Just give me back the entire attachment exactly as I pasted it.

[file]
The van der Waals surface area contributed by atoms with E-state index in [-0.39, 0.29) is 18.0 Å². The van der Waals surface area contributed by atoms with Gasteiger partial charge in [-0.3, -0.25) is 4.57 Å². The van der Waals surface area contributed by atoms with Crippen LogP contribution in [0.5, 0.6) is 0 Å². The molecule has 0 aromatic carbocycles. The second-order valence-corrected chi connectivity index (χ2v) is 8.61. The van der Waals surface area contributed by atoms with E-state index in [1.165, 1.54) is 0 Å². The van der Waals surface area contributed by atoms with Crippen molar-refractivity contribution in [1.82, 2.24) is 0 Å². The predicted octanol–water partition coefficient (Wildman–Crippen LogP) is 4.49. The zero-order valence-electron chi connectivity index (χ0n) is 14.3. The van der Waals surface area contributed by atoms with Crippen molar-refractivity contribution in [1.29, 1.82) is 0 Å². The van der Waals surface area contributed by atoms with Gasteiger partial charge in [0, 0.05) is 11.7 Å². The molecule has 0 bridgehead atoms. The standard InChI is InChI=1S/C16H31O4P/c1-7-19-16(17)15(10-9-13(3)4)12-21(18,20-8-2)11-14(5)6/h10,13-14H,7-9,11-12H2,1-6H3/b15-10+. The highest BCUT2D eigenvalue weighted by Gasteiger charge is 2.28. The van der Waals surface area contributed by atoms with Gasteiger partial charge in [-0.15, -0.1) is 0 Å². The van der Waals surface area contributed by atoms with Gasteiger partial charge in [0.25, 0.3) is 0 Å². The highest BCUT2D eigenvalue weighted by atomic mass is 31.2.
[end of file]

The van der Waals surface area contributed by atoms with E-state index in [-0.39, 0.29) is 18.0 Å². The van der Waals surface area contributed by atoms with Gasteiger partial charge in [-0.3, -0.25) is 4.57 Å². The van der Waals surface area contributed by atoms with Crippen LogP contribution in [0.5, 0.6) is 0 Å². The molecule has 0 aromatic carbocycles. The second-order valence-corrected chi connectivity index (χ2v) is 8.61. The van der Waals surface area contributed by atoms with E-state index in [1.165, 1.54) is 0 Å². The van der Waals surface area contributed by atoms with Crippen molar-refractivity contribution in [1.82, 2.24) is 0 Å². The predicted octanol–water partition coefficient (Wildman–Crippen LogP) is 4.49. The zero-order valence-electron chi connectivity index (χ0n) is 14.3. The van der Waals surface area contributed by atoms with Crippen molar-refractivity contribution in [1.29, 1.82) is 0 Å². The van der Waals surface area contributed by atoms with Gasteiger partial charge in [0, 0.05) is 11.7 Å². The molecule has 0 bridgehead atoms. The standard InChI is InChI=1S/C16H31O4P/c1-7-19-16(17)15(10-9-13(3)4)12-21(18,20-8-2)11-14(5)6/h10,13-14H,7-9,11-12H2,1-6H3/b15-10+. The highest BCUT2D eigenvalue weighted by Gasteiger charge is 2.28. The van der Waals surface area contributed by atoms with Gasteiger partial charge in [-0.15, -0.1) is 0 Å². The van der Waals surface area contributed by atoms with Gasteiger partial charge in [0.25, 0.3) is 0 Å². The highest BCUT2D eigenvalue weighted by atomic mass is 31.2.